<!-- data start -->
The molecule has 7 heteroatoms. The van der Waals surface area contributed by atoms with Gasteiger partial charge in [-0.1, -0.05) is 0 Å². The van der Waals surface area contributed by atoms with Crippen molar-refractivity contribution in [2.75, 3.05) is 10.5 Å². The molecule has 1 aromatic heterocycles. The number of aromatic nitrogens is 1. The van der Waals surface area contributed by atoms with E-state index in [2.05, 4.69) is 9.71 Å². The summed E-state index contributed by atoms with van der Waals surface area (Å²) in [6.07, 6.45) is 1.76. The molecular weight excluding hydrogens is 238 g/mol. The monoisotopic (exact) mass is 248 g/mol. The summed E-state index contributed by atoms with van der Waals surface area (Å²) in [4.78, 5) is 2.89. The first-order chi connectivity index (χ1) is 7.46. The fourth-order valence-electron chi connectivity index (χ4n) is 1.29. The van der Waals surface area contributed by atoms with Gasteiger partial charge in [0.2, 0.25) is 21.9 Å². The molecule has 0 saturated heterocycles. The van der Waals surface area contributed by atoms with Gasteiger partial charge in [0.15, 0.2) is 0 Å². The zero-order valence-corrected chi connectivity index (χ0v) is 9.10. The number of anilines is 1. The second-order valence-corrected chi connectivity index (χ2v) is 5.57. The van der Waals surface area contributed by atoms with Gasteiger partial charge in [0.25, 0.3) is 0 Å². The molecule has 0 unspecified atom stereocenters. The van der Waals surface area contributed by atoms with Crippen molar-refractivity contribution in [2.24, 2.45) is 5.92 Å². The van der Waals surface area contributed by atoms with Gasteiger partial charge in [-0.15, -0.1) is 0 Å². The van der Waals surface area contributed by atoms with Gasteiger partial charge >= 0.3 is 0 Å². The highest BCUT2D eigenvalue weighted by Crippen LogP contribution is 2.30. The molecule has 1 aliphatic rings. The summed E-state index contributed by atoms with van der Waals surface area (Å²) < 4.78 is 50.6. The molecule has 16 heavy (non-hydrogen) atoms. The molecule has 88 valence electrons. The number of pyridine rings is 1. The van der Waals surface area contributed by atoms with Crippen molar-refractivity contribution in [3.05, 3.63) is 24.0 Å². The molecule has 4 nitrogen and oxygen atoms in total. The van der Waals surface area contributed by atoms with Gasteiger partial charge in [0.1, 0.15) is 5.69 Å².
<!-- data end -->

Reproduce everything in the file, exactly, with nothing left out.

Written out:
The molecule has 7 heteroatoms. The van der Waals surface area contributed by atoms with Gasteiger partial charge in [-0.1, -0.05) is 0 Å². The van der Waals surface area contributed by atoms with Crippen molar-refractivity contribution in [2.75, 3.05) is 10.5 Å². The molecule has 1 aromatic heterocycles. The number of aromatic nitrogens is 1. The van der Waals surface area contributed by atoms with E-state index in [2.05, 4.69) is 9.71 Å². The summed E-state index contributed by atoms with van der Waals surface area (Å²) in [6.07, 6.45) is 1.76. The molecular weight excluding hydrogens is 238 g/mol. The monoisotopic (exact) mass is 248 g/mol. The summed E-state index contributed by atoms with van der Waals surface area (Å²) in [4.78, 5) is 2.89. The first-order chi connectivity index (χ1) is 7.46. The fourth-order valence-electron chi connectivity index (χ4n) is 1.29. The van der Waals surface area contributed by atoms with Gasteiger partial charge in [0.2, 0.25) is 21.9 Å². The molecule has 0 saturated heterocycles. The van der Waals surface area contributed by atoms with Gasteiger partial charge in [0.15, 0.2) is 0 Å². The zero-order valence-corrected chi connectivity index (χ0v) is 9.10. The number of anilines is 1. The second-order valence-corrected chi connectivity index (χ2v) is 5.57. The van der Waals surface area contributed by atoms with Gasteiger partial charge in [0.25, 0.3) is 0 Å². The molecule has 0 unspecified atom stereocenters. The van der Waals surface area contributed by atoms with Crippen molar-refractivity contribution in [2.24, 2.45) is 5.92 Å². The van der Waals surface area contributed by atoms with Gasteiger partial charge in [-0.15, -0.1) is 0 Å². The van der Waals surface area contributed by atoms with Gasteiger partial charge >= 0.3 is 0 Å². The highest BCUT2D eigenvalue weighted by Crippen LogP contribution is 2.30. The molecule has 1 aliphatic rings. The summed E-state index contributed by atoms with van der Waals surface area (Å²) < 4.78 is 50.6. The molecule has 16 heavy (non-hydrogen) atoms. The molecule has 88 valence electrons. The number of pyridine rings is 1. The van der Waals surface area contributed by atoms with Crippen molar-refractivity contribution in [3.05, 3.63) is 24.0 Å². The molecule has 4 nitrogen and oxygen atoms in total. The van der Waals surface area contributed by atoms with Gasteiger partial charge in [0.1, 0.15) is 5.69 Å².